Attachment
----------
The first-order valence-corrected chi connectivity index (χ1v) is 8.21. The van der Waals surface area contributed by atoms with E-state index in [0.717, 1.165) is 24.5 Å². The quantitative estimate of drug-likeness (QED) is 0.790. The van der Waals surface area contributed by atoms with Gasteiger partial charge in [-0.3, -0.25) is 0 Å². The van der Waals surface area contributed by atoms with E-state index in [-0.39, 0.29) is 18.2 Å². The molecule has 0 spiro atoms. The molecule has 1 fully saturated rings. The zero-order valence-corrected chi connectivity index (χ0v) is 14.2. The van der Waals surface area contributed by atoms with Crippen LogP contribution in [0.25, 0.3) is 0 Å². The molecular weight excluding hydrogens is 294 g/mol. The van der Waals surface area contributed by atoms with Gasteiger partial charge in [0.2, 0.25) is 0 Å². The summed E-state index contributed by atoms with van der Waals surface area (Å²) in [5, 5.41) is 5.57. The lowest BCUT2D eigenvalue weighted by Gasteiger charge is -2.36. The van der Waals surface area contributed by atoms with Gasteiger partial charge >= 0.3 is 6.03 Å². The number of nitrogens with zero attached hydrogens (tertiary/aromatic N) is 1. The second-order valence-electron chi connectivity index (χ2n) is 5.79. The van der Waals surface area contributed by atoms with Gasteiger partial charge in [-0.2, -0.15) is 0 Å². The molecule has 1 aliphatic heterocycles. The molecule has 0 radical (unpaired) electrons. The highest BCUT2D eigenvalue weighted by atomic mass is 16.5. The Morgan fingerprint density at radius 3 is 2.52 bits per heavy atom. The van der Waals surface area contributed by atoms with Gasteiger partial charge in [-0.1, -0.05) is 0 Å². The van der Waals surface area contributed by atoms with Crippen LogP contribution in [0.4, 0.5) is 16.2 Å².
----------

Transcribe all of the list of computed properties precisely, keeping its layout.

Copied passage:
The first-order valence-corrected chi connectivity index (χ1v) is 8.21. The van der Waals surface area contributed by atoms with E-state index in [0.717, 1.165) is 24.5 Å². The quantitative estimate of drug-likeness (QED) is 0.790. The van der Waals surface area contributed by atoms with Gasteiger partial charge in [-0.3, -0.25) is 0 Å². The van der Waals surface area contributed by atoms with E-state index in [-0.39, 0.29) is 18.2 Å². The molecule has 0 spiro atoms. The molecule has 1 fully saturated rings. The zero-order valence-corrected chi connectivity index (χ0v) is 14.2. The van der Waals surface area contributed by atoms with Crippen LogP contribution in [0.25, 0.3) is 0 Å². The molecular weight excluding hydrogens is 294 g/mol. The van der Waals surface area contributed by atoms with Gasteiger partial charge in [0.2, 0.25) is 0 Å². The summed E-state index contributed by atoms with van der Waals surface area (Å²) in [5, 5.41) is 5.57. The lowest BCUT2D eigenvalue weighted by Gasteiger charge is -2.36. The van der Waals surface area contributed by atoms with Gasteiger partial charge >= 0.3 is 6.03 Å². The number of nitrogens with zero attached hydrogens (tertiary/aromatic N) is 1. The second-order valence-electron chi connectivity index (χ2n) is 5.79. The van der Waals surface area contributed by atoms with Gasteiger partial charge in [-0.2, -0.15) is 0 Å². The molecule has 1 aliphatic heterocycles. The molecule has 0 radical (unpaired) electrons. The highest BCUT2D eigenvalue weighted by atomic mass is 16.5. The Morgan fingerprint density at radius 3 is 2.52 bits per heavy atom. The van der Waals surface area contributed by atoms with Gasteiger partial charge in [-0.1, -0.05) is 0 Å². The van der Waals surface area contributed by atoms with Crippen LogP contribution in [0.4, 0.5) is 16.2 Å².